Utah Locals Continued Eating Beaver Despite Invention of Early Flour

Holly Raymond also worked on the excavation as a master's student. She now works at a private archaeology firm.Almost 10,000 years ago, in Utahs Escalante Valley, a new recipe was added to the prehistoric cookbook: mush cooked from the flour of milled sage brush seeds.In those times,what else would the early chefs put on your plate..err… rock?

Archaeologists from the Brigham Young University are publishing what they’ve learned from five summers of excavations at the ‘North Creek Shelter’. The site,on the northern Colorado Plateau in southern Utah,has been occupied by humans on an off for the past 11,000 years, and is one of the oldest of such archaeological sites in Utah.

In the upcoming issue of the journal Kiva, they describe the stone tools used to grind sage, salt bush and grass seeds into flour. Those seeds are tiny, a single serving would have required quite a bit of seed gathering.

Ten thousand years ago, there was a change in the technology with grinding stones appearing for the first time, anthropologist Joel Janetski said. People started to use these tools to process small seeds into flour.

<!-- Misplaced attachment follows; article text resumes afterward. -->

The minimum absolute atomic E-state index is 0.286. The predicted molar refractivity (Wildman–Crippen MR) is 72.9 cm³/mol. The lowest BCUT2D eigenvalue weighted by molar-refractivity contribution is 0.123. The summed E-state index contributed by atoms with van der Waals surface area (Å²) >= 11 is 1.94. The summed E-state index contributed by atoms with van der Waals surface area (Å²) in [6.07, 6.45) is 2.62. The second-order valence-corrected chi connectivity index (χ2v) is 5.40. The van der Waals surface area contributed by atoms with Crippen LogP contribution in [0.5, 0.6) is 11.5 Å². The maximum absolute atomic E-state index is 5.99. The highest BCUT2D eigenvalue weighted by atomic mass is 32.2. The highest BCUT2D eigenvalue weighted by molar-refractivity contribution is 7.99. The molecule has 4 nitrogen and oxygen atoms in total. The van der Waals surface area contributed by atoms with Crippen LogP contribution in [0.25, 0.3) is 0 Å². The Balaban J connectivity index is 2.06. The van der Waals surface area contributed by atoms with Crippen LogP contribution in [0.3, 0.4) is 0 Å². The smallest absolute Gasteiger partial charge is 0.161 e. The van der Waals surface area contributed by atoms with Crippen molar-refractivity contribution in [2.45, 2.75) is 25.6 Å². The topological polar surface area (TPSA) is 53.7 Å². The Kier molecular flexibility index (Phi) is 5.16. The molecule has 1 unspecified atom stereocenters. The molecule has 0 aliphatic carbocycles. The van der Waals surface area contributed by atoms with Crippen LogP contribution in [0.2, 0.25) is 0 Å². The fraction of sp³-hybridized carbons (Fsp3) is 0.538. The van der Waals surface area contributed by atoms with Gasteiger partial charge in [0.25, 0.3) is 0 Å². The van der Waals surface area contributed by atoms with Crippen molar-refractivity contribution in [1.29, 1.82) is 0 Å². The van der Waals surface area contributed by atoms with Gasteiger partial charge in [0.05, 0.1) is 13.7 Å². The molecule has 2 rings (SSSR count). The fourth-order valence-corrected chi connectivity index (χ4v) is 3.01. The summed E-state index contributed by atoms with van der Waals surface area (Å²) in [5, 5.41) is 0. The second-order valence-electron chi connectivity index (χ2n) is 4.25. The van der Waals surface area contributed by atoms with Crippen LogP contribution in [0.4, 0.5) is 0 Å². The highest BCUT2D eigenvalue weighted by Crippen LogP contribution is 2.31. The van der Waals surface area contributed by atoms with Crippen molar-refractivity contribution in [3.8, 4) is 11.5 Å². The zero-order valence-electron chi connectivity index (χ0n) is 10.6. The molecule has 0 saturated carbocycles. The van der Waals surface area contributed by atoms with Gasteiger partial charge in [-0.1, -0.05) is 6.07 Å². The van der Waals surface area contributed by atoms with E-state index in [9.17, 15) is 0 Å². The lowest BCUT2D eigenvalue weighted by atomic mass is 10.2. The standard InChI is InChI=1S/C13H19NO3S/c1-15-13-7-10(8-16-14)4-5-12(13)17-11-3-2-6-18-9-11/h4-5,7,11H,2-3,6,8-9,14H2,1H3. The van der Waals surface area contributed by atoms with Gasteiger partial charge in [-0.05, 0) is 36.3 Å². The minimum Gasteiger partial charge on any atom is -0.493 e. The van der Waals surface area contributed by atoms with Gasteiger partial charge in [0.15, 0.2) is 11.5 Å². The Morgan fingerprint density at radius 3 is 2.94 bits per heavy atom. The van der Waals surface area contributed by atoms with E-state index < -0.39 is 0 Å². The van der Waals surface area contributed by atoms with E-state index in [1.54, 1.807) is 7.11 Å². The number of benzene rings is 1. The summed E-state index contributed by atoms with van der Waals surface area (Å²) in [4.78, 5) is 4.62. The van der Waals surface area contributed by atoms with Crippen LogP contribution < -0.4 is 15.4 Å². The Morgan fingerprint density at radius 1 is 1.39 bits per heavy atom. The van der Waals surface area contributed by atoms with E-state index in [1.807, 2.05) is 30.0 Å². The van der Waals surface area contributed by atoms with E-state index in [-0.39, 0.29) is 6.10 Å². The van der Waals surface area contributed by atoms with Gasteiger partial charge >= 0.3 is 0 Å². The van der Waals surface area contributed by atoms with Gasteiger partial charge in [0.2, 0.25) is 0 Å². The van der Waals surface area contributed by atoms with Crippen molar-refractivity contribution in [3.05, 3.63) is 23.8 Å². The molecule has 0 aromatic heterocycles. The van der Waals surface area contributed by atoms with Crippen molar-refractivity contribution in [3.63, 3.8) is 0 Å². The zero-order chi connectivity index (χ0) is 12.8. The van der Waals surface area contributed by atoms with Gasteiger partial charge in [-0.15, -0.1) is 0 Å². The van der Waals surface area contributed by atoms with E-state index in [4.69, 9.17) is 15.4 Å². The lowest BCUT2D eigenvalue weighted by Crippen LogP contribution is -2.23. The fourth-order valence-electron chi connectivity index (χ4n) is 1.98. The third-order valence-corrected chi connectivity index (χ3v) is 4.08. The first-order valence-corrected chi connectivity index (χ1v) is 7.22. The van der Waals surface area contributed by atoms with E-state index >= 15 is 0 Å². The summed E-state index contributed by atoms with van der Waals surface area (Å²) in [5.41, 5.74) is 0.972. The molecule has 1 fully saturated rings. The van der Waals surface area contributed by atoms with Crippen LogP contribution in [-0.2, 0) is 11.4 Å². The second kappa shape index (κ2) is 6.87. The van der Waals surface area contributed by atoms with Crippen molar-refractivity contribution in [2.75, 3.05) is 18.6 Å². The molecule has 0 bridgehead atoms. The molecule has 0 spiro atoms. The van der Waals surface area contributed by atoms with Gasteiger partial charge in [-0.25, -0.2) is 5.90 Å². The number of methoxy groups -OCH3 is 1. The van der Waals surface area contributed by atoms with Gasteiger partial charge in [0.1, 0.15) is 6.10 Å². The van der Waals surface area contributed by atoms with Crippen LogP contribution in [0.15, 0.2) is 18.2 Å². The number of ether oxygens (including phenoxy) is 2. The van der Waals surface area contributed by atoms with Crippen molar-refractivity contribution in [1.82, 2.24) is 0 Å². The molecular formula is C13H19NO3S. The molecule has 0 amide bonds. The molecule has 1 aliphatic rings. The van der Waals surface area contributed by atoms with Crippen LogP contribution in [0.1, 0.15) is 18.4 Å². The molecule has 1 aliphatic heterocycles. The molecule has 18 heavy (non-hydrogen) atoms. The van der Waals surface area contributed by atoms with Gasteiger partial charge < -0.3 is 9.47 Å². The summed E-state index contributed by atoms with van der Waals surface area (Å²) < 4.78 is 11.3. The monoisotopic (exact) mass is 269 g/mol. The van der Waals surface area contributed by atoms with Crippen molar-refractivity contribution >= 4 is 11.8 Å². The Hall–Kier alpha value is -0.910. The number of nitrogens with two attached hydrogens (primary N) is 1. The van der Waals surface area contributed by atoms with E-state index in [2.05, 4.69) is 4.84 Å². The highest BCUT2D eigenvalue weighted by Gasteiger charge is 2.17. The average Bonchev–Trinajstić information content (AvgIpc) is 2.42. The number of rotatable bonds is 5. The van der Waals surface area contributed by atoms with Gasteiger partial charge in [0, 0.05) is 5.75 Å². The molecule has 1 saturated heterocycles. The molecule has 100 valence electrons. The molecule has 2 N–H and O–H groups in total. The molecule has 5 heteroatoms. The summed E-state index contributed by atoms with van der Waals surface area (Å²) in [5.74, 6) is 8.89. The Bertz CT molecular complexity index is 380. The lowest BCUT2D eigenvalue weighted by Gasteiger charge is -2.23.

The invention of rudimentary pastry didn’t mean North Creek Shelter’s carte du jour turned vegetarian only. Prior to the appearance of grinding stones, the menu contained duck, beaver* and turkey. Sheep became common only later on. And deer was a staple at all levels of the dig.

The North Creek Shelter is located at the base of a sheer sandstone cliff on the same property as the Slot Canyon Inn, which now contains an exhibit about the researchers findings.

Besides animal bones and early grinding stones, the researchers also unearthed projectile points, bone beads and fremont figurines while getting to the bottom of the archaeological site.

* Never tried. Googling ‘How does beaver taste’ (probably not the most brilliant search query, I admit)resulted in “beaver should be considered a delicacy”. According to the ‘Northern Cookbook’, the meat is dark red, fine grained, moist and tender and similar in flavour to pork (if you removed the castor and musk glands correctly). You can roast the animal in its own skin, or cook up a broth. Served hot or cold, beaver feet resembling pigs’ feet are at their best boiled. Here are two1960 recipies on Flickr. I’m adding it under ‘squirrel‘ on the ‘not so sure if I ever want to try this’ list.